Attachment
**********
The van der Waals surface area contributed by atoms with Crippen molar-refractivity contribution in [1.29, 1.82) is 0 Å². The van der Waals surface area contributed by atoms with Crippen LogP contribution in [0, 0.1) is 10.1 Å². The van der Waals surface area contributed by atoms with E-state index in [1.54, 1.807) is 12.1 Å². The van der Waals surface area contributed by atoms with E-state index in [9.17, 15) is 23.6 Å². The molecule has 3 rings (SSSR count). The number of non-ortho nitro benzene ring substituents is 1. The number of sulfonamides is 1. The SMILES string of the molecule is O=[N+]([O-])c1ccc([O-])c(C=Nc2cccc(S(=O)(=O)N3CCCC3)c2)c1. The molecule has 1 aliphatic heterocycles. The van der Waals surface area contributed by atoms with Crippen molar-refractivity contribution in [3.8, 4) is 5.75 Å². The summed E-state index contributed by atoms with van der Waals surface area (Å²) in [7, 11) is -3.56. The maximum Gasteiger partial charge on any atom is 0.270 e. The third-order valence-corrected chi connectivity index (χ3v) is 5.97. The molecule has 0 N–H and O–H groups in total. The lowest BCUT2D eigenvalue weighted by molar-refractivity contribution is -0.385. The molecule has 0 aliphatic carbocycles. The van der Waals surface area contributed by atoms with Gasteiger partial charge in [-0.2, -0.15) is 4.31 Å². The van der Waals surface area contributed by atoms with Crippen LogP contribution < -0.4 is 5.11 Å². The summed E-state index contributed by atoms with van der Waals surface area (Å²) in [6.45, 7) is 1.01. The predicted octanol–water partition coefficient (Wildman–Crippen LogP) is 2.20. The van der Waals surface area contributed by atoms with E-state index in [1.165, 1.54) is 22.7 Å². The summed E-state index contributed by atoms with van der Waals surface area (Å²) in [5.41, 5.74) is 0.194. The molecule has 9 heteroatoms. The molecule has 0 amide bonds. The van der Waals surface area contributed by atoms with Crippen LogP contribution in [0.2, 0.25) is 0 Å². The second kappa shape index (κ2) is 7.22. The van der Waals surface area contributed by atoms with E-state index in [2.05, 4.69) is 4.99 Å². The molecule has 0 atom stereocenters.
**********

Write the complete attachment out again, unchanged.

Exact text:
The van der Waals surface area contributed by atoms with Crippen molar-refractivity contribution in [1.29, 1.82) is 0 Å². The van der Waals surface area contributed by atoms with Crippen LogP contribution in [0, 0.1) is 10.1 Å². The van der Waals surface area contributed by atoms with E-state index in [1.54, 1.807) is 12.1 Å². The van der Waals surface area contributed by atoms with E-state index in [9.17, 15) is 23.6 Å². The molecule has 3 rings (SSSR count). The number of non-ortho nitro benzene ring substituents is 1. The number of sulfonamides is 1. The SMILES string of the molecule is O=[N+]([O-])c1ccc([O-])c(C=Nc2cccc(S(=O)(=O)N3CCCC3)c2)c1. The molecule has 1 aliphatic heterocycles. The van der Waals surface area contributed by atoms with Crippen molar-refractivity contribution in [3.8, 4) is 5.75 Å². The summed E-state index contributed by atoms with van der Waals surface area (Å²) in [7, 11) is -3.56. The maximum Gasteiger partial charge on any atom is 0.270 e. The third-order valence-corrected chi connectivity index (χ3v) is 5.97. The molecule has 0 N–H and O–H groups in total. The lowest BCUT2D eigenvalue weighted by molar-refractivity contribution is -0.385. The molecule has 0 aliphatic carbocycles. The van der Waals surface area contributed by atoms with Gasteiger partial charge in [-0.2, -0.15) is 4.31 Å². The van der Waals surface area contributed by atoms with Crippen LogP contribution < -0.4 is 5.11 Å². The summed E-state index contributed by atoms with van der Waals surface area (Å²) in [6.45, 7) is 1.01. The predicted octanol–water partition coefficient (Wildman–Crippen LogP) is 2.20. The van der Waals surface area contributed by atoms with E-state index in [1.165, 1.54) is 22.7 Å². The summed E-state index contributed by atoms with van der Waals surface area (Å²) in [5.41, 5.74) is 0.194. The molecule has 9 heteroatoms. The molecule has 0 amide bonds. The van der Waals surface area contributed by atoms with Crippen LogP contribution in [0.2, 0.25) is 0 Å². The second kappa shape index (κ2) is 7.22. The van der Waals surface area contributed by atoms with E-state index in [2.05, 4.69) is 4.99 Å². The molecule has 0 atom stereocenters.